Chinatowns were originally formed in the US to be vast security enterprises. As ethnic enclaves, the security of those in Chinatowns was predicated on isolation, separating themselves from violence – economic, political, and physical – perpetuated by their fellow Americans.

However, as the history of America has shown, the conditions of marginalized peoples rarely improve in isolation. Rather, in the nation’s brightest moments, multi-ethnic coalitions have worked towards the same ends of equality and justice.

The Asian American and Pacific Islander (AAPI) community cannot fight the current onslaught of violence and disparity alone. The past shows too clearly what fighting alone leads to: The Chinese Exclusion Act, the Los Angeles Lynching of 1871, Japanese Internment, and more ad nauseum. Building on the work of civil rights leaders, we must inherit their legacy.

For Asians, this means building systems of solidarity. For non-AAPI, this means learning about our history and standing with us. Here are some ways to get started.

Community

  1.  Asian American Mental Health Collective

Asian American Mental Health Collective is an organization that strives to normalize and destigmatize mental health within the Asian community by making mental health easily available, approachable, and accessible to Asian communities worldwide.

Experiences shaped by cultural ideals that value face, achievement, and filial piety are interwoven in the fabric of our understanding of the world.

  1. Asian American Resource Center

Focused on rebuilding communities, the 20-year old Asian American Resource Center provides support services with the help of volunteers, donors, and community partners.

  1. AAPI Women Lead

AAPI Women Lead is an organization dedicated to strengthening the progressive political and social platforms of Asian and Pacific Islander communities in the US. They are the leaders of the #ImReady Movement — an effort to raise visibility around experiences with #MeToo, racial discrimination, war, immigration, and more of self-identified AAPI women.

Our goal is to challenge and help end the intersections of violence against and within our communities.

Education

  1. WeChat Project — fighting misinformation

Dedicated to combating misinformation through providing relevant resources, the WeChat Project began as an extension of a viral letter by a Chinese American student at Yale University vocalizing the need for Chinese-American support for the Black Lives Matter movement. It stands as an intervention of false and rapidly-circulated content on WeChat and beyond.

  1. AAJC (Asian American Advancing Justice) & Hollaback! — Bystander guide and intervention training

Introducing the 5 D’s of bystander intervention — distract, delegate, delay, direct, and document — the AAJC has partnered with hollaback! to create guidelines for bystander intervention. The collaboration also hosts regular training sessions on conflict de-escalation strategies, practicing resiliency, and self‑care after experiencing hate.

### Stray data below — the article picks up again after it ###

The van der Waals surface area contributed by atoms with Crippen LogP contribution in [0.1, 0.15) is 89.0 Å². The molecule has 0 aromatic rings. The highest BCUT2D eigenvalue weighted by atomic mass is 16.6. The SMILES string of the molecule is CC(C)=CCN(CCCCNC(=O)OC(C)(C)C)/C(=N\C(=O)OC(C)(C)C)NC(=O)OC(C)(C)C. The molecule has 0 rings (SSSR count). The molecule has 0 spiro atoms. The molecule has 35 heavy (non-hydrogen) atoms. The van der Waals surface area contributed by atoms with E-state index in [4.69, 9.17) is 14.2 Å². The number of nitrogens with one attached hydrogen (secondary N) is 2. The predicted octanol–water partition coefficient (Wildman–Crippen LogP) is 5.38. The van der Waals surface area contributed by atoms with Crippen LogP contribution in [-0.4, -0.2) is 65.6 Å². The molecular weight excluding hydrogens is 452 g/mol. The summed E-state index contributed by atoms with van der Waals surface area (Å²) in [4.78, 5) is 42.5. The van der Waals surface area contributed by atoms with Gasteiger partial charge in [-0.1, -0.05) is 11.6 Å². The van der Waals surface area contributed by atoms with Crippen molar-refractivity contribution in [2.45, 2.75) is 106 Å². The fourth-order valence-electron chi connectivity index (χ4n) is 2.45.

1. Stop AAPI Hate — Understanding Your Right To Be Treated Fairly

Through reviewing general public accommodation statutes under federal law and the laws of the states and District of Columbia, Stop AAPI Hate empowers AAPI individuals to protect themselves from others.

Taking Action

  1. Stand Against Hatred (Asian American Advancing Justice) — Reporting hate crimes + sharing your story

Organized by the Asian American Advancing Justice, Stand Against Hatred is a platform that aims to help victims of hate crimes share their story. By documenting hate, Stand Against Hatred strives to educate the public about the environment of violence around the U.S..

  1. The Asian American Legal Defense and Education Fund — Protecting Asian American civil rights

With the help of public funding and volunteers, the Asian American Legal Defense and Education Fund combines litigation, advocacy, and education to address critical issues affecting Asian Americans — including immigrant rights, voting rights and democracy, economic justice for workers, educational equity, housing and environmental justice, and the elimination of anti-Asian violence, police misconduct, and human trafficking.

Remember, each one of us has the power to change the world.

Yoko Ono, AALDEF 1993 Justice in Action Award recipient
  1. AADJ — Donate to support the victims and their families and to support crisis interventions

Support at any scale is significant. While action taken through large organizations is necessary, direct support for victims of hate crimes is equally important. Donate to Georgia's Asian American communities through the AADJ and directly help the victims of the violent acts that took place on Tuesday, March 16, 2021.

Community should be built on inclusion rather than exclusion. From centuries of discrimination, oppression, and violence, we know that the path towards justice is not an isolated one, but one that is interwoven with the actions of those around us.

The resources listed above are a small selection of other helpful organizations, initiatives, and communities also curated by people of color. Inspire change by educating yourself and those around you. Take action today!

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